Posted by & filed under Open Letters.

Hi Brian. Thank you for writing and starting our open letters experiment. (Brian and Pamela open letters – 1 “Are We Together?”)

I loved your anecdote about Slovenia, and the thoughts it raises of what can happen to ideas or suggestions after they’ve been left  behind. What a great outcome. Interesting that you might never have  known about it. How lovely that you do know and can carry the knowledge of that beneficial impact with you.

It’s a bit of a scary thought, that we have no idea which things we say or do might be making a difference (negative as well as positive). The thought of unexpected results reminded me of something I recently experienced. It’s on a rather different level to your experience of changing government policy, but you might enjoy it, especially if you met Andy of Focallocal when you were in London, which I think you may well have done.

Anyhow, Andy put a post on Facebook referring to a conversion we’d had which I’d forgotten. To my surprise he’d followed up on something I’d said and it had been helpful, so he was encouraging others to copy him. (Thinking about it – I should try it too.)

This is how it came about. We were chatting one evening and I shared an anecdote about me being handed something across a counter, and dropping it. It was careless of me (but no harm done). However in my surprise and embarrassment, instead of silently reprimanding myself in my own head, I accidentally blurted it out.

“Idiot!” I said vehemently (referring to myself of course). I didn’t even realise I was saying it out loud until I saw the look on the face of the man who’d handed it to me.

“Not you” I said “Me!”

I’m not good at reading meaningful expressions, but even I could see he obviously didn’t believe me, and  I was making things worse.

Andy and I explored the fact that we were both experts at telling ourselves off silently in our heads (well, usually it was silently) and we wouldn’t want anyone else listening in to what we were saying to ourselves (because it wasn’t always as mild as “Idiot!”).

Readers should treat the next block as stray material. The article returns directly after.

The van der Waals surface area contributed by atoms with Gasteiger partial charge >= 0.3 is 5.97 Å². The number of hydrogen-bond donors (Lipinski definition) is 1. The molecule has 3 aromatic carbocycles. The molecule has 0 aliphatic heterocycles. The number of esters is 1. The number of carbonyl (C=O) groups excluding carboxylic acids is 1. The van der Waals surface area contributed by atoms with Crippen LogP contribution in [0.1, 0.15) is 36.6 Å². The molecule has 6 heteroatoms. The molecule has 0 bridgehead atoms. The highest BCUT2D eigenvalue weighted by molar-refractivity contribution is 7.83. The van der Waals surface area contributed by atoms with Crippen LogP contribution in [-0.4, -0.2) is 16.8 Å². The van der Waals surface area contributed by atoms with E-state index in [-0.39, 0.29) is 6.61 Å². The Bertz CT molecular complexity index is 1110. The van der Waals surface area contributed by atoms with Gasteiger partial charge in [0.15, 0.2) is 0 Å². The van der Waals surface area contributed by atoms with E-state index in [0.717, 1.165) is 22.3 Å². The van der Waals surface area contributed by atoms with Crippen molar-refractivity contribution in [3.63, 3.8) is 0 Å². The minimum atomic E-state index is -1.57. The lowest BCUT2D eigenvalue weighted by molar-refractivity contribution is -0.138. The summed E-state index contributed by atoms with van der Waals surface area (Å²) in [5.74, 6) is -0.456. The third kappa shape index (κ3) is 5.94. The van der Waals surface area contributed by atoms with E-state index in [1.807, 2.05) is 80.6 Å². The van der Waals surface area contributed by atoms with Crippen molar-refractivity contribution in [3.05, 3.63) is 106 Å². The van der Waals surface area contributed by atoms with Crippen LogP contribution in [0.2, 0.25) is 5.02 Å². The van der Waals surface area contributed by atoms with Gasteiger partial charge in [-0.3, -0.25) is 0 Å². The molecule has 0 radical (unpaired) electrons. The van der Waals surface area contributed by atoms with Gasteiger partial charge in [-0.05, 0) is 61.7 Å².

I jokingly berated Andy. I expressed my mock horror at his shockingly bad behaviour in being so offensively critical and horrible to anyone. I was naturally especially incensed that he was critical of my friend Andy who, I pointed out, I hold in high regard – so I said he should stop. It seems he did, and it was for the better. Hence his post, months later, on Facebook.

Continuing on known and unknown outcomes, in Focallocal Andy sees obvious, immediate results of his actions by people unexpectedly coming across a Focallocal happening, joining in for free hugs, or a pillow fight or whatever, then carrying on with smiles on their faces. That’s impressive in its own right, but I’m starting to think about possible  knock-on effects as people go more happily on their way. I wonder if we’ll ever hear any stories about that.

Andy and Focallocal bring me back to another of your open letter themes.  It’s the one about  doing things that we’re passionate about, and we persist in doing, even though it doesn’t make financial sense (at least not yet, and maybe it never will) and we do it because it makes sense to  us. The whole thing about work, and reward, and meaning, and motivation, and enough money to pay the bills is something I’d like to explore more with you.

What we do and why we do it overlaps some ideas that were in my mind (though not expressed in those terms) back in February 2013 when I wrote Celebrating my crazy-sane friends and contacts. Revisiting that post I can see how it in turn overlaps some of the ideas of systems building.

I was interested, and pleased, that you took the systems building theme as the jumping off point for our open letters.  I was part way through writing another post on that theme when your open letter arrived. I decided to finished the systems building post ( Building what? You and whose army? ) before replying to you. Hmm – maybe you’d also like to do a mix of open letters and other posts. We can try all kinds of formats as we explore ways of bouncing thoughts off each other. I hope it will develop into a format you like and will want to pursue. I’m intrigued and hopeful about where it could lead us once we get the feeling for it.

There’s lots more in your open letter that I’d like to respond to, but I’ve decided this is probably a good place to stop. I don’t think the other themes will slip away. I expect we’ll find ourselves revisiting them.

I look forward to your reply.